My introduction to Greek history and mythology happened in 4th grade, and I was immediately hooked on the stories of gods and heroes. I clearly remember borrowing D’Aulaire’s Book of Greek Myths from the library over and over, reading about Ariadne, Theseus, Hercules, Jason, and Athena. Then I discovered The Odyssey a few years later and was entranced by Polyphemus the Cyclops, the Sirens, Calypso, and Circe, Witch of Aiaia.
While I can’t say Circe was a favorite character in my adolescent myth reading, she has been mentioned in some books I’ve read over the years as the “source of power” in lines of women who practice the healing arts, so I was intrigued when I heard about this book.
Miller presents Circe as a complicated character here, a lesser god by birth – daughter of the Titan Helios and the nymph Perse – but the object of ridicule and subject to what can only be described as low self-esteem. She lives in hope of being noticed and praised by her father and craves basic kindness and love, but at the same time refuses to be cowed by the cruelty shown by her brothers and sister.
In her quest for love, she concocts a potion using flowers born from the blood of gods to turn a human into his true, godly self. Unfortunately, once he becomes a god, he does not choose Circe for his mate. Consumed with jealousy, she brews more of the potion and succeeds in turning the object of his affection into the monstrous Scylla.
As punishment for this act, Circe is banished to the island of Aiaia for all eternity. Her use of a potion to create a monster is feared by the gods, who foresee that “witchcraft” can harm them. On the island, Circe makes a home for herself among the wild animals, teaching herself about herbs and witchcraft. Centuries pass, and Circe learns more and more about mortals and gods, until she meets Odysseus who transfixes her with his stories and adventures. Circe’s relationship with Odysseus comes full circle when his wife and son, Penelope and Telemachus, arrive on Aiaia, forcing Circe to examine her own life and consider her future.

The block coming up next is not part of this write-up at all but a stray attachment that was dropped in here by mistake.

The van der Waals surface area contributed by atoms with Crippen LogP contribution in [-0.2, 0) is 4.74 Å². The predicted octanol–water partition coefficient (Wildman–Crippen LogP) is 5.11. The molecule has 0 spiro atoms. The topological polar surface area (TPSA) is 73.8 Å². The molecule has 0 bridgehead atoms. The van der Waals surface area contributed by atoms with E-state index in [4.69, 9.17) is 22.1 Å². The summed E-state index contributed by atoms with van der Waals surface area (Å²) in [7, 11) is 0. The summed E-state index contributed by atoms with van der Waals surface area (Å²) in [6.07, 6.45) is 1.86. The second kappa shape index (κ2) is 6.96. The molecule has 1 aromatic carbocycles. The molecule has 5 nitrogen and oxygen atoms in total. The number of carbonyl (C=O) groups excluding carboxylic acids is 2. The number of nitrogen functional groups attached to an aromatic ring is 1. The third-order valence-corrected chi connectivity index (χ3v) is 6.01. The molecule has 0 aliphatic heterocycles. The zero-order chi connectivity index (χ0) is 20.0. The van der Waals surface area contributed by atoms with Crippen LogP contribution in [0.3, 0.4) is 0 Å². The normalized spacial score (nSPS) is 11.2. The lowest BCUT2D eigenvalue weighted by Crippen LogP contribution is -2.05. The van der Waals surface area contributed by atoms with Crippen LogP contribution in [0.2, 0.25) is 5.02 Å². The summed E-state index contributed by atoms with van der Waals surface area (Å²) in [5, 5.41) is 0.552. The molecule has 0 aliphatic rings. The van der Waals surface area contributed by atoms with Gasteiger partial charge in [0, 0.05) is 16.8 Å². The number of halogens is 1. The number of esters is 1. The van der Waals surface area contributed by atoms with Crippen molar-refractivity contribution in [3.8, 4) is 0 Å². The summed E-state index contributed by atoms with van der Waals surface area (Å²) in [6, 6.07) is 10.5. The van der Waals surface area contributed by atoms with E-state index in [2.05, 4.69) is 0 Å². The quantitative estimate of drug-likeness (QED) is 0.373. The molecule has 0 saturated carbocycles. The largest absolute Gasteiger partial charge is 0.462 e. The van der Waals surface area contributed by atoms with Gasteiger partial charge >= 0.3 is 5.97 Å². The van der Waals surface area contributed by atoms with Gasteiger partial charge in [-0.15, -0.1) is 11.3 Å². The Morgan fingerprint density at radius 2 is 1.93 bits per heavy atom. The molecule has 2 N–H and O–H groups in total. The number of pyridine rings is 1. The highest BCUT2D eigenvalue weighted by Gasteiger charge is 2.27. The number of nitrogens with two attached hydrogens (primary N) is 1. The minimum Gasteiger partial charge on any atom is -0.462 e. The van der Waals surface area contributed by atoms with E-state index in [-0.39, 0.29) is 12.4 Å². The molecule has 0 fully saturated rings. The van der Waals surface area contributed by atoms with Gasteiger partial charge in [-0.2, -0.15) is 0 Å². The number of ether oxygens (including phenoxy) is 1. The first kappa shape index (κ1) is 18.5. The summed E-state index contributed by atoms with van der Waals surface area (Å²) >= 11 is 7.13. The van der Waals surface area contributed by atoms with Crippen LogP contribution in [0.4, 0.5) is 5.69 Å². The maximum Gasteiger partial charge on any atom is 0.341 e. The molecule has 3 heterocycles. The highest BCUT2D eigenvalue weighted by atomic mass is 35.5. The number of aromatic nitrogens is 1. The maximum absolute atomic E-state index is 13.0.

The most striking thing about this story is the humanness of Circe and how the self-centered ways of the gods are misguided, dangerous, and hurtful. She is let down again and again by her father, her uncles and grandmothers, her brother, her sister, Odysseus, and, finally, by her son but she still is willing to offer second (and third and fourth) chances for people to be good to her.
Admittedly, her willingness to let people take advantage of her or treat her badly can wear on the reader, but her final confrontation with her father makes it all worthwhile. Circe’s weakness, in the eyes of the gods, is that she loves too much and she wants to be loved in return. By the end of the book, she has stopped apologizing for that and embraced that as a strength.
Miller’s writing is engaging and lyrical. She is true to the Greek myths and epics, and sprinkles heroes and gods like salt throughout the story. It’s refreshing to examine the Greek myths from a woman’s point of view, and Miller is not always kind to our male heroes. Theseus and Jason fare particularly badly at her hands.
This would make a really interesting “buddy read” with The Odyssey. It would certainly spark some lively discussion about the roles and situations of women in history. I can’t decide if it’s empowering or infuriating to read about a female “god” who is treated badly because she’s not beautiful or clever. At its core, Circe is about a woman finding her own power and taking control of her own life, which is what makes this such a satisfying read.